It’s hardwired in us. We exit when suddenly things become uncomfortable. In school, I remember how we bow our heads in unison when suddenly the teacher asks us to solve something on the board. I was guilty of it.
Planking for 30 seconds with 3 replications has been my norm. I love it and believe that level is acceptable for toning for a small woman like me with a small physique.
One afternoon, however, something in me shifted.
Push ups appealed to me because I thought it was a good overall exercise, plus it appeared easy. So I tried it.
Though after doing it for days now with no success in sight, it was that moment of arduous battle against gravity that I heard my mind say: Not yet.
Positioning myself back to planking, I slowly counted to 30. Now breathing hard while waiting for the celebratory threshold, I allowed my body to react. How hard can it be? Unpleasant comes in; I started to shake. I waited and sat with the pain in my arms, torso and legs. Aside from a possible injury, I realized, pain was a good indicator of stretching yourself to a new limit.
We can think of pushing something to a higher level by not ignoring the discomfort but adapting an attitude of “That seems interesting!” For all we know, it can lead us to more possibilities.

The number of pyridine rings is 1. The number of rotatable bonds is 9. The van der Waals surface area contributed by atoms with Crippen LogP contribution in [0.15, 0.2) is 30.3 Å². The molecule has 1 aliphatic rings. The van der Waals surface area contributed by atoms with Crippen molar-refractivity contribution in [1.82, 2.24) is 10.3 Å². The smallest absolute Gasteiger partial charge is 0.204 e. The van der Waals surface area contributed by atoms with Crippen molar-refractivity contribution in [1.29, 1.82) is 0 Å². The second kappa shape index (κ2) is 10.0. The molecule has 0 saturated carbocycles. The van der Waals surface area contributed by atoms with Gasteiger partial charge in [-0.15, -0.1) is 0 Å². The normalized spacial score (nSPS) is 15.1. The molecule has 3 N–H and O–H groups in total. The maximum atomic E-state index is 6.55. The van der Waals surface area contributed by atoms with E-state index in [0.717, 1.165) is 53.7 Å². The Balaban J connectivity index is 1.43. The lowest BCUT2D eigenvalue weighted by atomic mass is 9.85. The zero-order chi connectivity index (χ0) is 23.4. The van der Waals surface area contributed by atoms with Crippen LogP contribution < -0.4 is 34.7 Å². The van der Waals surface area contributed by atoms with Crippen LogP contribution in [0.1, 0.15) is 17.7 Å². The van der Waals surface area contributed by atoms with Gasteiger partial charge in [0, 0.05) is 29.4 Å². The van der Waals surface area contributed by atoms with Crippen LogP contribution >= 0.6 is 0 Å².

Recalling the not-so stellar record of planking, I know now that two words can cheer me on: When it is not yet, it is bring it on.
Another curiosity was running. I’ve been at it for 2 years. Though that seems to be astounding for a habit, I haven’t been consistent because I like experimenting with other simple exercise routines. Nonetheless, I’ve always liked the rush and so to keep it interesting, I had to do some tweaking.
Reading that intensity was a key to get the most benefits from exercise, I increased my pace and incline. Things are getting interesting.
My default for months was an incline of 2.5 and a speed of 9. While it took months of endurance to improve, I only had to be curious to try 4 and 11.5. I ran for a minute, took a rest for the next minute and did the cycle 4 times. I had to catch my breath and gallop as fast as I could. It was a different feeling. Escalating friction, pounding chest, lactic acid build-up, tension, and redeeming sweat took over my body.
I had to experience the unpleasant first before I knew that it was worth it, that I had to do it again.